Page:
Ear canal removal carried out on a pig for the first time

Earlier this month, Ella, a three-year-old Vietnamese potbelly pig, entered into a surgical procedure at Oregon State University (OSU). Simultaneously, she entered the record books as the first pig to ever have undergone the complete removal of an ear canal. Although the procedure is commonly carried out on dogs, the OSU surgery marks the first time it had been conducted on a pig, a species that has a notoriously tricky ear canal.

Ella, who had been rescued by Morningside Farm Sanctuary in Veneta, Oregon from a hoarding situation in California, had been suffering from repeated ear infections. These caused pain and an occasional loss of balance, that made it difficult for her to walk. When this occurs in dogs, an ear-canal removal or ablation can be a good fix. But when OSU veterinary surgeon Katy Townsend looked around for a history of the procedure being done on pigs, she couldn’t find any. That’s likely because the ear canals of pigs are surrounded by a bony column, which makes getting at them notoriously tricky for surgeons.

However, because the porcine ear canal is similar in some ways to those of humans (even though the outer ear is completely different), Townsend turned to her own ear surgeon, Timothy Hullar. He had operated on her about five years ago for a condition called otosclerosis, which can lead to deafness as the inner ear bones fuse.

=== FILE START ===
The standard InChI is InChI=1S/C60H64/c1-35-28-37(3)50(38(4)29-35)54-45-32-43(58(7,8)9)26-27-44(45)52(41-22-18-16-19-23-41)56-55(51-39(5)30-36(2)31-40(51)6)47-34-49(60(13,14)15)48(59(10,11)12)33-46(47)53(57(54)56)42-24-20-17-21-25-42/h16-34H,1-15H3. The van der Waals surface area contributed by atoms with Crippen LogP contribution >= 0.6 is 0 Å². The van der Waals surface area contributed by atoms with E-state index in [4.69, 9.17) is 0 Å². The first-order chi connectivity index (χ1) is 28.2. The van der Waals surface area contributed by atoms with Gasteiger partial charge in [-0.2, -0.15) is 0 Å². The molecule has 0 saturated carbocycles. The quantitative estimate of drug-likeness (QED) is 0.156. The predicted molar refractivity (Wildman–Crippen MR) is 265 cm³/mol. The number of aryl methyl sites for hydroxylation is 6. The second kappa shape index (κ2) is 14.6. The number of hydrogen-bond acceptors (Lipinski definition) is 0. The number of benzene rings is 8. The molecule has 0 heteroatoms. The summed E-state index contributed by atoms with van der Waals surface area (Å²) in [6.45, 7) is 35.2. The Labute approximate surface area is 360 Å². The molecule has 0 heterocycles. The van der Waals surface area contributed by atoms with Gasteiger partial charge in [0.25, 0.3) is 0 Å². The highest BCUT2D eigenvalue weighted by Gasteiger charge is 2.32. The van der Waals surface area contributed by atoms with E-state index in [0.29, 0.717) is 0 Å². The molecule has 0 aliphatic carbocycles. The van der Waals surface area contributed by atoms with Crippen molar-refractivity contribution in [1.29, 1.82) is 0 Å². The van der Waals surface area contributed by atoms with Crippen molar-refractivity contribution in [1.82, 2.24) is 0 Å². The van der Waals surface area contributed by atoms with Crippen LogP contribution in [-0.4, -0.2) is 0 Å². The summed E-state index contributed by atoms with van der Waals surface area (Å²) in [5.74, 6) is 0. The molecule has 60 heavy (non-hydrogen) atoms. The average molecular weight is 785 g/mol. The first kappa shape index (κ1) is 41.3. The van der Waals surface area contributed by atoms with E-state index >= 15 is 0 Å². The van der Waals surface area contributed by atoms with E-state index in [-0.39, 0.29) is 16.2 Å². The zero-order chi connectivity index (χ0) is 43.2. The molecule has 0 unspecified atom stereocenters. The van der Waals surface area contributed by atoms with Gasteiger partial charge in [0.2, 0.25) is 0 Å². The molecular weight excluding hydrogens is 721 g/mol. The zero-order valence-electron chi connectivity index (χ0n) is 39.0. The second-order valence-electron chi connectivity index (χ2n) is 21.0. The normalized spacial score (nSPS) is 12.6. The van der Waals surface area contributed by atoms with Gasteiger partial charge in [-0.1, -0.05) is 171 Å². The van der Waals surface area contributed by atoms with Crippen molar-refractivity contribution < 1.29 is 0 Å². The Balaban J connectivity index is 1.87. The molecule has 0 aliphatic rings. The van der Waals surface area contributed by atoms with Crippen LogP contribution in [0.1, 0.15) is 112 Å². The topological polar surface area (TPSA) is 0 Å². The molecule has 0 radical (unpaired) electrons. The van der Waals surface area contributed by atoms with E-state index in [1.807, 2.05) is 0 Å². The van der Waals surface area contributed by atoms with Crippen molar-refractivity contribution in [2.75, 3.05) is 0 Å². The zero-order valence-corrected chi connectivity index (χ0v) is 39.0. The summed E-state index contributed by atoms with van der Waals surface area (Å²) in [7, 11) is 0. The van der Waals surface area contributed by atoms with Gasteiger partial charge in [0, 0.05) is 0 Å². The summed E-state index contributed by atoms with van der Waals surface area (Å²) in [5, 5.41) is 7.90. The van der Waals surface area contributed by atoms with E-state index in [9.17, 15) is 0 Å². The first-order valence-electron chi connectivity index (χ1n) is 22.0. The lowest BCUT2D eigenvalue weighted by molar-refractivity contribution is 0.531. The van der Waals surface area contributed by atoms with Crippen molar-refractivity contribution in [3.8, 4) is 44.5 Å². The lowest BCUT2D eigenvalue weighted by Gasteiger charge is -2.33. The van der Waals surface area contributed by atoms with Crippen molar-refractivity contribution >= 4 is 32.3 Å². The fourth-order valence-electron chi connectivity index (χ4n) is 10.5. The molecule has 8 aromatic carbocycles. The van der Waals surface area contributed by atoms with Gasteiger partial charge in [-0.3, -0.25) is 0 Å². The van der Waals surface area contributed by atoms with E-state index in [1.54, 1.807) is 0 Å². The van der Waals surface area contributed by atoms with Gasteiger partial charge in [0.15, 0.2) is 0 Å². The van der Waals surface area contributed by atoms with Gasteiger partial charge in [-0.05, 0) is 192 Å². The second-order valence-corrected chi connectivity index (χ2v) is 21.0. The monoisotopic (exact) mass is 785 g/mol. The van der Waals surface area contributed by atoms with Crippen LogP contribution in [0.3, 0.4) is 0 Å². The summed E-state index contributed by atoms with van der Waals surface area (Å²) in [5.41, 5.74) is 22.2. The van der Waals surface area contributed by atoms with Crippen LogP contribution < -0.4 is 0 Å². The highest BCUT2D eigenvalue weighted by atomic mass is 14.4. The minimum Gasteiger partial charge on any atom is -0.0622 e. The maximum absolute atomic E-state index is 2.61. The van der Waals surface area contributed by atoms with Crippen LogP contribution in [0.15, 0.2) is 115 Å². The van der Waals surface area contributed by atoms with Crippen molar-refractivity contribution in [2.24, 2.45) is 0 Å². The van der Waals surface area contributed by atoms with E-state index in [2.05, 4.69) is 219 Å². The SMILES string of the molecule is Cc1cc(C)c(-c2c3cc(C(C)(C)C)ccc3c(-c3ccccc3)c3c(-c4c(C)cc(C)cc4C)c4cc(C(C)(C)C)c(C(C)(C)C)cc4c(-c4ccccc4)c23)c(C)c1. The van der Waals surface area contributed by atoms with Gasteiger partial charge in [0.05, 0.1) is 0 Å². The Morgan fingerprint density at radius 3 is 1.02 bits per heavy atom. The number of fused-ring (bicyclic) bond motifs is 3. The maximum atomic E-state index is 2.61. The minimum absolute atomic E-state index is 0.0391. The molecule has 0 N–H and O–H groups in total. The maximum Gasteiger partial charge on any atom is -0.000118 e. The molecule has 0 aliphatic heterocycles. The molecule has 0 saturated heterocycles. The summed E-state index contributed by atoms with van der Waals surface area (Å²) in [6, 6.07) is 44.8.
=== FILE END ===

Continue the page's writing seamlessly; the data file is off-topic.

“He always said to me, ‘If you ever want to collaborate on anything, I would love to,'” Townsend recalled. “After reading this research and finding that pigs have really similar ear canals to humans, I emailed him and said, ‘Hi, do you remember me?’ And he said he’d love to help.”

So the two sent Ella for a CT scan and used the image to 3D print a model of the pig’s skull. This helped them plan out the surgery, which they carried out at the Lois Bates Acheson Veterinary Teaching Hospital in OSU’s Carlson College of Veterinary Medicine on December 19. With the ear canal removed, the doctors spotted and removed a grape-sized mass that they believe could have been blocking Ella’s Eustachian tube, part of the ear anatomy that helps with pressure and with draining fluid from the middle ear.

The surgery was successful and avoided typical complications such as excessive bleeding or nerve damage, although it’s not clear how the operation will ultimately affect Ella’s hearing in that ear. The researchers say that Ella was back to munching down on carrot chips (her favorite) within a half hour of surgery.

“It went as beautifully as it possibly could have, and everybody is really ecstatic with the success so far,” said Jessica Vasselin of Morningside Farm Sanctuary, where Ella has lived for about two years. “Everybody feels like it was a really cool surgery, and they learned a lot from it. She deserves this. She deserves to finally live a healthy life and not have to worry about this type of stuff anymore, so we’re really hopeful for her.”

“Everything went really well,” Townsend said. “She still has a bit of a head tilt, and that may not resolve, but it makes her look quizzical – it adds to her charm.”

During the procedure, Hullar learned about a new type of postoperative pain medication currently only used for animals, but which he’s interested in studying for human use. This led him to express that more cooperation between doctors who work on humans and those that work on animals could be extremely beneficial.

“The biggest takeaway is showing that, for people who love fairly non-traditional pets, we can provide expert care to any animal,” said Townsend. “The collaboration between all of our teams was so incredible. I think it just pushes the envelope forward on what we can achieve with nontraditional pets and making sure all pets have access to expert-level care.”

Source: Oregon State University

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